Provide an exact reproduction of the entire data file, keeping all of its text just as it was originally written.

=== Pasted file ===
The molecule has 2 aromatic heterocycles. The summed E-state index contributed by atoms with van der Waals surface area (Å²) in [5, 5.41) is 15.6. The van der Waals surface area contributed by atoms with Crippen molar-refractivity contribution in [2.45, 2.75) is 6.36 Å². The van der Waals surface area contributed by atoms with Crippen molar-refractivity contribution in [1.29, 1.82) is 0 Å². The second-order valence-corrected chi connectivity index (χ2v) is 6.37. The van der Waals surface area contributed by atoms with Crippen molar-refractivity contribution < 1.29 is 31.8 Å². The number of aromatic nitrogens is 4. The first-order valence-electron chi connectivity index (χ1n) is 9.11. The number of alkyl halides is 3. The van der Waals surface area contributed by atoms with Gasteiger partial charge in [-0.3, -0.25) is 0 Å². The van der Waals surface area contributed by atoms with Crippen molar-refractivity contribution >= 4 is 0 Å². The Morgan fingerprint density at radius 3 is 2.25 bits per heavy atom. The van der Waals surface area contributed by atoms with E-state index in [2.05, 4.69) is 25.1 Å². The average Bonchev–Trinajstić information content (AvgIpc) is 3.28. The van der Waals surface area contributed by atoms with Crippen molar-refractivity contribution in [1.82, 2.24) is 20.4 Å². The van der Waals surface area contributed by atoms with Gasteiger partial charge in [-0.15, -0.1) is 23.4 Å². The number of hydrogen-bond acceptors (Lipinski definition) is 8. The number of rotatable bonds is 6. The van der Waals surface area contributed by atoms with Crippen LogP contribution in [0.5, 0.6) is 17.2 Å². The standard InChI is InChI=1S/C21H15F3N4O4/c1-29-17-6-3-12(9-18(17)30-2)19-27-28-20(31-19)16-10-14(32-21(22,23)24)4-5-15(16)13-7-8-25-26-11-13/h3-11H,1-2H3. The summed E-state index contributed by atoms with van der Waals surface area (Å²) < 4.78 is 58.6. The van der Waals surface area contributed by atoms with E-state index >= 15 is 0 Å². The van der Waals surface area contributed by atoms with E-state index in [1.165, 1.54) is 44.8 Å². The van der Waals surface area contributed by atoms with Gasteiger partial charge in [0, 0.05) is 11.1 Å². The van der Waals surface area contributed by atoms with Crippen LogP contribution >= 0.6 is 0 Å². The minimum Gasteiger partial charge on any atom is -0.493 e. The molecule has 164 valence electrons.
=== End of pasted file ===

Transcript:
The molecule has 2 aromatic heterocycles. The summed E-state index contributed by atoms with van der Waals surface area (Å²) in [5, 5.41) is 15.6. The van der Waals surface area contributed by atoms with Crippen molar-refractivity contribution in [2.45, 2.75) is 6.36 Å². The van der Waals surface area contributed by atoms with Crippen molar-refractivity contribution in [1.29, 1.82) is 0 Å². The second-order valence-corrected chi connectivity index (χ2v) is 6.37. The van der Waals surface area contributed by atoms with Crippen molar-refractivity contribution < 1.29 is 31.8 Å². The number of aromatic nitrogens is 4. The first-order valence-electron chi connectivity index (χ1n) is 9.11. The number of alkyl halides is 3. The van der Waals surface area contributed by atoms with Gasteiger partial charge in [-0.3, -0.25) is 0 Å². The van der Waals surface area contributed by atoms with Crippen molar-refractivity contribution >= 4 is 0 Å². The Morgan fingerprint density at radius 3 is 2.25 bits per heavy atom. The van der Waals surface area contributed by atoms with E-state index in [2.05, 4.69) is 25.1 Å². The average Bonchev–Trinajstić information content (AvgIpc) is 3.28. The van der Waals surface area contributed by atoms with Crippen molar-refractivity contribution in [1.82, 2.24) is 20.4 Å². The van der Waals surface area contributed by atoms with Gasteiger partial charge in [-0.15, -0.1) is 23.4 Å². The number of hydrogen-bond acceptors (Lipinski definition) is 8. The number of rotatable bonds is 6. The van der Waals surface area contributed by atoms with Crippen LogP contribution in [0.5, 0.6) is 17.2 Å². The standard InChI is InChI=1S/C21H15F3N4O4/c1-29-17-6-3-12(9-18(17)30-2)19-27-28-20(31-19)16-10-14(32-21(22,23)24)4-5-15(16)13-7-8-25-26-11-13/h3-11H,1-2H3. The summed E-state index contributed by atoms with van der Waals surface area (Å²) < 4.78 is 58.6. The van der Waals surface area contributed by atoms with E-state index >= 15 is 0 Å². The van der Waals surface area contributed by atoms with E-state index in [1.165, 1.54) is 44.8 Å². The van der Waals surface area contributed by atoms with Gasteiger partial charge in [0, 0.05) is 11.1 Å². The van der Waals surface area contributed by atoms with Crippen LogP contribution >= 0.6 is 0 Å². The minimum Gasteiger partial charge on any atom is -0.493 e. The molecule has 164 valence electrons.